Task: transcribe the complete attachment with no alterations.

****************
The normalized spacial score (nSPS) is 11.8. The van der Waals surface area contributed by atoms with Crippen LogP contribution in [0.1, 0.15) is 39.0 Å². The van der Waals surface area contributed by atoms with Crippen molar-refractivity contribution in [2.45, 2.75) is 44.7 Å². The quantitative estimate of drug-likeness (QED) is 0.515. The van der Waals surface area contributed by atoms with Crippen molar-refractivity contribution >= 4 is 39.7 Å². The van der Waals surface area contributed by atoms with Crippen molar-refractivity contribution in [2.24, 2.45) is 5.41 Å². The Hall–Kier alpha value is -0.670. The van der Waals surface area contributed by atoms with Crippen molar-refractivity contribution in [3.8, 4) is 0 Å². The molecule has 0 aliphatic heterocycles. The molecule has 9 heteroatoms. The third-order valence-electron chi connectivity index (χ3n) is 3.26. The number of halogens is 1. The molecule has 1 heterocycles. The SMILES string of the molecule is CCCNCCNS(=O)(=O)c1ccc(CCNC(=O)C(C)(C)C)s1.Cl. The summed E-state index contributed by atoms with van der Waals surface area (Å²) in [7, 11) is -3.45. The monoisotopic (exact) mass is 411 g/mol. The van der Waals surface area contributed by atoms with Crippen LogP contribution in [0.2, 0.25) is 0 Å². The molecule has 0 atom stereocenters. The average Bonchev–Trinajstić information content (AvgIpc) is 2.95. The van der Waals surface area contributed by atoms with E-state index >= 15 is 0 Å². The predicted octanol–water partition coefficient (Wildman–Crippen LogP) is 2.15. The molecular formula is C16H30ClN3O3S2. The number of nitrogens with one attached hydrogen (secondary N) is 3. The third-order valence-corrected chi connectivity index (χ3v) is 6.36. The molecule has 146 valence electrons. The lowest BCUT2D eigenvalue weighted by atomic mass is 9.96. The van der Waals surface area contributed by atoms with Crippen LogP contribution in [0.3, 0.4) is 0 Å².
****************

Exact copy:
The normalized spacial score (nSPS) is 11.8. The van der Waals surface area contributed by atoms with Crippen LogP contribution in [0.1, 0.15) is 39.0 Å². The van der Waals surface area contributed by atoms with Crippen molar-refractivity contribution in [2.45, 2.75) is 44.7 Å². The quantitative estimate of drug-likeness (QED) is 0.515. The van der Waals surface area contributed by atoms with Crippen molar-refractivity contribution >= 4 is 39.7 Å². The van der Waals surface area contributed by atoms with Crippen molar-refractivity contribution in [2.24, 2.45) is 5.41 Å². The Hall–Kier alpha value is -0.670. The van der Waals surface area contributed by atoms with Crippen molar-refractivity contribution in [3.8, 4) is 0 Å². The molecule has 0 aliphatic heterocycles. The molecule has 9 heteroatoms. The third-order valence-electron chi connectivity index (χ3n) is 3.26. The number of halogens is 1. The molecule has 1 heterocycles. The SMILES string of the molecule is CCCNCCNS(=O)(=O)c1ccc(CCNC(=O)C(C)(C)C)s1.Cl. The summed E-state index contributed by atoms with van der Waals surface area (Å²) in [7, 11) is -3.45. The monoisotopic (exact) mass is 411 g/mol. The van der Waals surface area contributed by atoms with Crippen LogP contribution in [0.2, 0.25) is 0 Å². The molecule has 0 atom stereocenters. The average Bonchev–Trinajstić information content (AvgIpc) is 2.95. The van der Waals surface area contributed by atoms with E-state index >= 15 is 0 Å². The predicted octanol–water partition coefficient (Wildman–Crippen LogP) is 2.15. The molecular formula is C16H30ClN3O3S2. The number of nitrogens with one attached hydrogen (secondary N) is 3. The third-order valence-corrected chi connectivity index (χ3v) is 6.36. The molecule has 146 valence electrons. The lowest BCUT2D eigenvalue weighted by atomic mass is 9.96. The van der Waals surface area contributed by atoms with Crippen LogP contribution in [0.3, 0.4) is 0 Å².